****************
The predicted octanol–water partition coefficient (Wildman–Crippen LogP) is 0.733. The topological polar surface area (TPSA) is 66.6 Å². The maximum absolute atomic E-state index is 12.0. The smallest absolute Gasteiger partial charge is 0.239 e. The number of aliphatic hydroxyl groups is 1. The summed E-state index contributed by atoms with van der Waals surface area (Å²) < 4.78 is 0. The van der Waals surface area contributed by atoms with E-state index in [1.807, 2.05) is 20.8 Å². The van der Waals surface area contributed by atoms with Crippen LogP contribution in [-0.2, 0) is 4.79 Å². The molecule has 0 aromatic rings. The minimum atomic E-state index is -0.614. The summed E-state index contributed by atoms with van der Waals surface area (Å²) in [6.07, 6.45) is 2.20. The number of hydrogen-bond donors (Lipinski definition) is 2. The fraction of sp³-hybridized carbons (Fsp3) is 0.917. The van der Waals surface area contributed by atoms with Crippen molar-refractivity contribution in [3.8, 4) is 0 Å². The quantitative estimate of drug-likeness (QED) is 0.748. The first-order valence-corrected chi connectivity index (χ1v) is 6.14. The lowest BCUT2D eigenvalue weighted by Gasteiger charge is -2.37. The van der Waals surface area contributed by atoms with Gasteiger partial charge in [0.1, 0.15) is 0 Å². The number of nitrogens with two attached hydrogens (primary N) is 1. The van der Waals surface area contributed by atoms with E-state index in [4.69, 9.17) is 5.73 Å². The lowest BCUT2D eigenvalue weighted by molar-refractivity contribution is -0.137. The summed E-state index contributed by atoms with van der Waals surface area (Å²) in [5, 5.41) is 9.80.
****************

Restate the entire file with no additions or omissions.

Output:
The predicted octanol–water partition coefficient (Wildman–Crippen LogP) is 0.733. The topological polar surface area (TPSA) is 66.6 Å². The maximum absolute atomic E-state index is 12.0. The smallest absolute Gasteiger partial charge is 0.239 e. The number of aliphatic hydroxyl groups is 1. The summed E-state index contributed by atoms with van der Waals surface area (Å²) < 4.78 is 0. The van der Waals surface area contributed by atoms with E-state index in [1.807, 2.05) is 20.8 Å². The van der Waals surface area contributed by atoms with Crippen LogP contribution in [-0.2, 0) is 4.79 Å². The molecule has 0 aromatic rings. The minimum atomic E-state index is -0.614. The summed E-state index contributed by atoms with van der Waals surface area (Å²) in [6.07, 6.45) is 2.20. The number of hydrogen-bond donors (Lipinski definition) is 2. The fraction of sp³-hybridized carbons (Fsp3) is 0.917. The van der Waals surface area contributed by atoms with Crippen molar-refractivity contribution in [3.8, 4) is 0 Å². The quantitative estimate of drug-likeness (QED) is 0.748. The first-order valence-corrected chi connectivity index (χ1v) is 6.14. The lowest BCUT2D eigenvalue weighted by Gasteiger charge is -2.37. The van der Waals surface area contributed by atoms with Gasteiger partial charge in [0.1, 0.15) is 0 Å². The number of nitrogens with two attached hydrogens (primary N) is 1. The van der Waals surface area contributed by atoms with E-state index in [4.69, 9.17) is 5.73 Å². The lowest BCUT2D eigenvalue weighted by molar-refractivity contribution is -0.137. The summed E-state index contributed by atoms with van der Waals surface area (Å²) in [5, 5.41) is 9.80.